Own the Equinox Day 24, Part 2: Awareness is Key
September 15, 2016
by Molly Watt
Molly is 22 years old and lives in Maidenhead, Berkshire, England. A consultant in the fields of accessibility, usability and assistive technology, a motivational global keynote speaker, illustrator, published author and avid blogger. Molly's determination to make a difference reflects in the work she does. Molly is also an ambassador and advocate for her own non profit, Molly Watt Trust, Sense and GN Resound.
I was diagnosed with Usher syndrome when I was 12 years old. It's not unusual in the world of Usher syndrome but to the rest of the world it seemed to be a big question mark with comments ranging from pity to disbelief.
The day of my diagnosis I didn't look any different. No different from the day before when I was, what now seems like simply severely deaf, I wore hearing aids, relied on lip reading, facial expression, body language and gesture and yet my world was about to change tenfold.
Everybody had heard of deafness and knew people who were deaf even if it was their grandmother or grandfather.
A child wearing hearing aids was a bit different but thankfully the support services in place in my area were brilliant. I learnt speech and communication. By age 6 I was virtually on a par with my hearing friends. I was a very happy and popular child educated in mainstream. Accept for my hearing aids and back then radio aid I didn't feel particularly different.
Usher syndrome was and is a totally different ball game. Nobody had heard of it. Very few people were trained and experienced in supporting anybody in school with it. My many friends, deaf and hearing, seemed to desert me or distance themselves from me. Clearly they didn't understand what was happening to me. All of this occurring at an already testing time in life, adolescence, the time when everything changes and for me the onset of blindness, too.
All of a sudden I not only felt different I was different.
I was falling over, walking into people and things. I couldn't read the white board at school. I was struggling to read my school books. I had what seemed to be a permanent headache. The people involved in my support tried to help but they hadn't supported anybody with Usher syndrome They tried but clearly didn't really know what they were doing.
What was even worse were those telling me they knew all about Usher syndrome. Telling me how I felt, my capabilities and generally thinking they knew me better than I did myself. That behavior was actually very damaging!
Thank goodness I have a strong family who not only kept me sane but found me some real support reaching out to others with the same condition.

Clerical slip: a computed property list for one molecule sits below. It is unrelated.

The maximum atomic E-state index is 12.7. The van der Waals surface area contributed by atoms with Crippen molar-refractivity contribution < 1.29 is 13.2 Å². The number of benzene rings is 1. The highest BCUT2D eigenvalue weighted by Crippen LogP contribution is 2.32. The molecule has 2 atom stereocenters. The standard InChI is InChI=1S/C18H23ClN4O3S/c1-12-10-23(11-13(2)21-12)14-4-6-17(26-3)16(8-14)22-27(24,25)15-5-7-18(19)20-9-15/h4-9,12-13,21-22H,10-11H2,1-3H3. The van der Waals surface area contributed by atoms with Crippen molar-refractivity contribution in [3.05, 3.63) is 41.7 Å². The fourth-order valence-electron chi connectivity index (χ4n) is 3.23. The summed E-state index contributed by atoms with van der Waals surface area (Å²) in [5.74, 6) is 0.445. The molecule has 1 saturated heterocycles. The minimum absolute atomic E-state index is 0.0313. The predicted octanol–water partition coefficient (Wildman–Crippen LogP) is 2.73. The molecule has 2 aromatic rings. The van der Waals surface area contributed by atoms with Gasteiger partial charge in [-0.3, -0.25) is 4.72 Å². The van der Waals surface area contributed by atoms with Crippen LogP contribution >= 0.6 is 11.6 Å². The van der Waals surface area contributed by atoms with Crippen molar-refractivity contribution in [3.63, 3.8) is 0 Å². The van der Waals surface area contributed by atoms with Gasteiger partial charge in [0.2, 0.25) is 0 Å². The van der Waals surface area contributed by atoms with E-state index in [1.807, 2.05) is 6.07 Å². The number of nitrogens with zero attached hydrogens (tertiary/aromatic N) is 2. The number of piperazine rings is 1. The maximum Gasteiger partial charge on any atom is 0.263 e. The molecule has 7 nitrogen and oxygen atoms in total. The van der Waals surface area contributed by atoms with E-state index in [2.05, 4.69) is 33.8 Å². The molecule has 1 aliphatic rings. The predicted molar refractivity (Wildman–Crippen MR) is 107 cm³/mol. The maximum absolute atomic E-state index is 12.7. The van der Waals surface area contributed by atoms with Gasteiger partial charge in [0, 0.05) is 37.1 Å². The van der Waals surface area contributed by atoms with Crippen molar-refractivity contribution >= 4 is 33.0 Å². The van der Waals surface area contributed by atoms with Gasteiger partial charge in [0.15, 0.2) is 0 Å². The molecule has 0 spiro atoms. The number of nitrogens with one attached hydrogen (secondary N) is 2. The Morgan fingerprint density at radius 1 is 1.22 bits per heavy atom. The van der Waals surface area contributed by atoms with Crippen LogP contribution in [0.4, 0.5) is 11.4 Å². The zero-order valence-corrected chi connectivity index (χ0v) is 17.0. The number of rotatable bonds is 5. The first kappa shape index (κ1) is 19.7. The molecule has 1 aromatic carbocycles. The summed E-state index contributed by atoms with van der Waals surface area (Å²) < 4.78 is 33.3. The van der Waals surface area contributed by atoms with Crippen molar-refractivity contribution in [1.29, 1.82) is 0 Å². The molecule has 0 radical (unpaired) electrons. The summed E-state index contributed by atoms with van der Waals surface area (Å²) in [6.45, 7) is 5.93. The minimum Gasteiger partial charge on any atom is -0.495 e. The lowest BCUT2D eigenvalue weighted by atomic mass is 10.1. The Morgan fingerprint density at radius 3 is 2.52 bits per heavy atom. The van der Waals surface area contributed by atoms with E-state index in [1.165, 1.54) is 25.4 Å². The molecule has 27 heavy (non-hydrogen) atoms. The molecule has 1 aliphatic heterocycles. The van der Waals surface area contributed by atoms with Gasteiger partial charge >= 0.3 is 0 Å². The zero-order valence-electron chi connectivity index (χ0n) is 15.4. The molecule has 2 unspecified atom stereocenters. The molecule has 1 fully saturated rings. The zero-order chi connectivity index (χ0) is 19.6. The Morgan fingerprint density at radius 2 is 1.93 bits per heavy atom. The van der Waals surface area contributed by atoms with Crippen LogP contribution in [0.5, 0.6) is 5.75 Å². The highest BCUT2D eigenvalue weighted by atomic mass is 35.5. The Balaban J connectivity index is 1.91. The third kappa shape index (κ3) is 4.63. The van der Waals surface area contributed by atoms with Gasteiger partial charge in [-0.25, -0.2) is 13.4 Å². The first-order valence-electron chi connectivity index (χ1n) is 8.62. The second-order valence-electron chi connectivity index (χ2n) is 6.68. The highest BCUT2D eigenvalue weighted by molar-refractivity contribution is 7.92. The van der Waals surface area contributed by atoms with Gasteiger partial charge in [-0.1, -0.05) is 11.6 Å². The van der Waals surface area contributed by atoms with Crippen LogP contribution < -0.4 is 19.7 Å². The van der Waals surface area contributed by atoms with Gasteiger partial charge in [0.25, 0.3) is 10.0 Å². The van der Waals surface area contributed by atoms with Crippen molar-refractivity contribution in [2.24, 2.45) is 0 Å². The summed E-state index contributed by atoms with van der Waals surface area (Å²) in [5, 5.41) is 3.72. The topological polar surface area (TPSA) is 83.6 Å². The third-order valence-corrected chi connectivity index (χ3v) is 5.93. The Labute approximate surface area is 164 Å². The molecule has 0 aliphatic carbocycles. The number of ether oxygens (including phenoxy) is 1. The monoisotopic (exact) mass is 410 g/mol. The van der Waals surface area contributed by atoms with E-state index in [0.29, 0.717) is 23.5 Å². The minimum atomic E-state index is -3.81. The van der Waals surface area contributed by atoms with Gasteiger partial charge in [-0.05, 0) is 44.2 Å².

It became very clear to me at 14 years old that I somehow needed to raise awareness of my condition to educate and inform those around me how I felt, what I needed and how they could help. I now know several support workers did attend 'Deafblind Awareness Courses' but it felt too little too late. I believe those of us with the condition know best how we feel and how we want to be supported. We are the experts.
As a result I isolated myself but in that 'timeout' I thought about ways of raising awareness.
Having always been a creative person the first thing I did was set about making awareness videos on my MacBook. They are now used as part of deafblind training here in the UK.
I made it simple because it is the simple changes that make the most difference.
My videos were just the start, I began speaking publicly whenever I could about the issues facing people like myself and about the lack of awareness of the condition. I began speaking up for myself and advocating for others who for whatever reason felt less able. The more I did the more I was called upon.
Awareness is the key to living with Usher syndrome. We are not the small group so many speak of. There are people with this condition being diagnosed at different ages and stages all over the world and we just want to be understood.
Lack of awareness causes isolation, loss of confidence and often depression. Each of which add to the daily challenges those of us with Usher syndrome already deal with.
I have had more disappointing and negative experiences than I care to mention. However, I have learnt from each and every one of them and have found my way of turning those negatives into positives for others on a similar journey to my own.
I am passionate about awareness, accessibility, assistive technology and inclusivity. I now work in these fields.
I will continue to speak out for my 'Usher Family' whenever and wherever I can. I do not want the next generation to feel the way I did when life really can be made so much easier with a little understanding.
My dream would be to have a completely accessible world. I believe with such amazing assistive technology coupled with awareness and understanding we could get there.
Awareness videos available on YouTube